The reaction to the trade has been positive around the Internet. The trade gets the Jeff Schultz seal of approval, although his reasoning appears to be "Billy Knight did something," which is pretty weak because plenty of general managers make frequent moves and don't make their teams any better. (See: Thomas, Isiah.) Columnists like constant motion because it gives them topics for copy, but it's not inherently good. Sekou Smith gets this point:

Keeping the core in place is just another byproduct of shrewd dealing, because the Hawks fielded calls from all over the league for guys like Josh Smith, Josh Childress and Marvin Williams. Some of us (yeah, I’m guilty, too) would have buckled and sent one of them packing for something much less than Bibby, for the sake of change.

Knight, love him or hate him, has never been accused of being a conformist. He did it his way and smoked the competition, snatching Bibby away while the rest of the league was focused on Jason Kidd and the other blockbuster deals involving Pau Gasol and Shaquille O’Neal.

Marty Burns approves and points out that acquiring Bibby counters the image of the Hawks' ownership group as being totally unwilling to spend money. I'll admit that this is a major relief to me, as there was a gnawing fear in the back of my mind that Atlanta Spirit was unable, either because of financial reasons or Belkinkampf, to spend money on the team and that we were going to let go of one or both of the Joshes at the end of the season as a result. That fear is gone, although there could be a concern that spending $14.5M on Bibby next year will make the owners less likely to spend to keep the Joshes. Marc Stein points out that Lebron can't be happy about this development. He also makes the cautionary point that Bibby might struggle now that he's not playing off of a passing big man like Brad Miller. John Hollinger($) quantifies Bibby's effect at about six games over the course of an 82-game season or two games over the rest of the season, which might be enough to get to the playoffs. That doesn't take into account the fact that Bibby can make the rest of the team better, so there is some rationality to the "Bibby as messiah" euphoria that I had when I first heard about the trade. Then again, I remember the euphoria when the Braves traded for Mark Teixeira this summer and the Braves finished third, exactly where they would have been without Mark (although Teixeira played beautifully for the Braves after the trade). We are embarking on a bit of a leap of faith that the Bibby of this season, who is averaging a pedestrian 13/5 on .406 shooting, will improve once he gets here. At this stage, I'm quite happy to make a leap of faith. With the Hawks finally having a legitimate point guard and after a great dunk contest last night, I'm a satisfied NBA fan this morning.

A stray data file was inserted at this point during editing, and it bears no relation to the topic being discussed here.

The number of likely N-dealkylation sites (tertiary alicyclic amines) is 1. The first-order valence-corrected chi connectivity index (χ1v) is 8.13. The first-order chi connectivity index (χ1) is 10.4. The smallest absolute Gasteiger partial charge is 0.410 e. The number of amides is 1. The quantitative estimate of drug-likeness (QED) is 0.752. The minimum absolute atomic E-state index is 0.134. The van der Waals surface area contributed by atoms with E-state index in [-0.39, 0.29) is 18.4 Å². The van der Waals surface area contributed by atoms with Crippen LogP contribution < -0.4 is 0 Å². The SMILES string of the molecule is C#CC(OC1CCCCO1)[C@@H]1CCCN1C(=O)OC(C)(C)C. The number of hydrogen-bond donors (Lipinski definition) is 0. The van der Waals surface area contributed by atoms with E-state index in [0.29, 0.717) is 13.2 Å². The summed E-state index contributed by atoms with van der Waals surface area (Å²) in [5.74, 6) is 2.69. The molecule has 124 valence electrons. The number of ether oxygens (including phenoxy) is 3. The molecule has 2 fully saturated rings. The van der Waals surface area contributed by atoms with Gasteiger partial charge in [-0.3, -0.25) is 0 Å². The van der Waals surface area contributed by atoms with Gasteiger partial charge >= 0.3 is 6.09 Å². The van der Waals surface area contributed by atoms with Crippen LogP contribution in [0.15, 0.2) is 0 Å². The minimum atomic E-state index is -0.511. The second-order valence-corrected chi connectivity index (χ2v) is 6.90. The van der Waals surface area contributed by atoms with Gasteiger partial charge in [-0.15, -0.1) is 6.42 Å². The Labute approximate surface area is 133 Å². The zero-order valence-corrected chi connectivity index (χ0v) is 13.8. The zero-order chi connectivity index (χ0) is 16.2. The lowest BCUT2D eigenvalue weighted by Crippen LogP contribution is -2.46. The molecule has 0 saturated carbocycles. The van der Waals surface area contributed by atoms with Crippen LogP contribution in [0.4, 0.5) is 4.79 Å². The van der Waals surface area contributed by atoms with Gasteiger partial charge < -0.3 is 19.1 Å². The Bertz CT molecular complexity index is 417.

Saturday, February 09, 2008

Five Thoughts on Sevilla 1 Barca 1

1. This game was the reverse of the same fixture last year. In 2007, consistent with their pattern of getting weaker as games went on, Barca started at the Sanchez Pizjuan by taking the lead and then earning a penalty/red card on a great move by Ronaldinho. Ronnie then missed the penalty, Sevilla took over as the game progressed, and Sevilla won 2-1.

Today, Barca were utter crap for the first half. Sevilla created every good chance and were only up 1-0 because of some wasteful finishing and great goalkeeping by Victor Valdes. Barca were playing so badly that I was thinking that Jose Mourinho was going to be the manager by next week's fixture at Zaragosa. At halftime, Rijkaard hauled off Lilian Thuram, who had an awful time with Fredi Kanoute, and Edmilson, who is s shadow of the player he was two years ago, and brought on Ronaldinho and Rafa Marquez. Ronnie wasn't especially good and Rafa nearly gifted a comical own goal, but the tactical changes (especially moving to a 4-2-4, a la Holland in SNES Super Soccer) led to Barca dominating the second half. Barca played like they did in the second halves at Stamford Bridge and the Stade de France in 2006, creating total one-way traffic. They scored a nice goal and would have won the match if Ronnie could get a free kick over the wall. 1-1 doesn't really help when you're six points down and rival is on a torrid pace, but it was nice to see Barca establish a deathgrip on the road against a quality opponent.

2. If Ronnie can get his free kick magic back, then Barca will have a useful offense. Leo Messi generates a ton of free kicks on the edge of the box because of his speed and control. The Blaugrana need a player who can put those chances in the back of the net. Ronnie isn't at that point now and I'm a stuck record on the fact that he's nowhere near the player he was 2-3 years ago, but he's always been a fine free kick taker.

3. Presas Oleguer was back from injury against Sevilla and reminded me that he's not a very good defender. Spanish starlet Diego Capel scored Sevilla's goal, totally unmarked at the far post. The only impediment he had to scoring was his teammate Fredi Kanoute going for the same ball. Naturally, the weakside was Oleguer's responsibility on the play. Here is the blurry evidence:

4. Speaking of Capel, he's really, really dangerous on the left wing. Sevilla are the Arsenal of Spain; their ability to locate and develop great young players is outstanding. Capel is what Giovanni dos Santos is supposed to be, but isn't. And while I'm singing Sevilla's praises, for my money, they are the most entertaining team in Europe. Losing Juande Ramos has not damaged their ability to play proper football.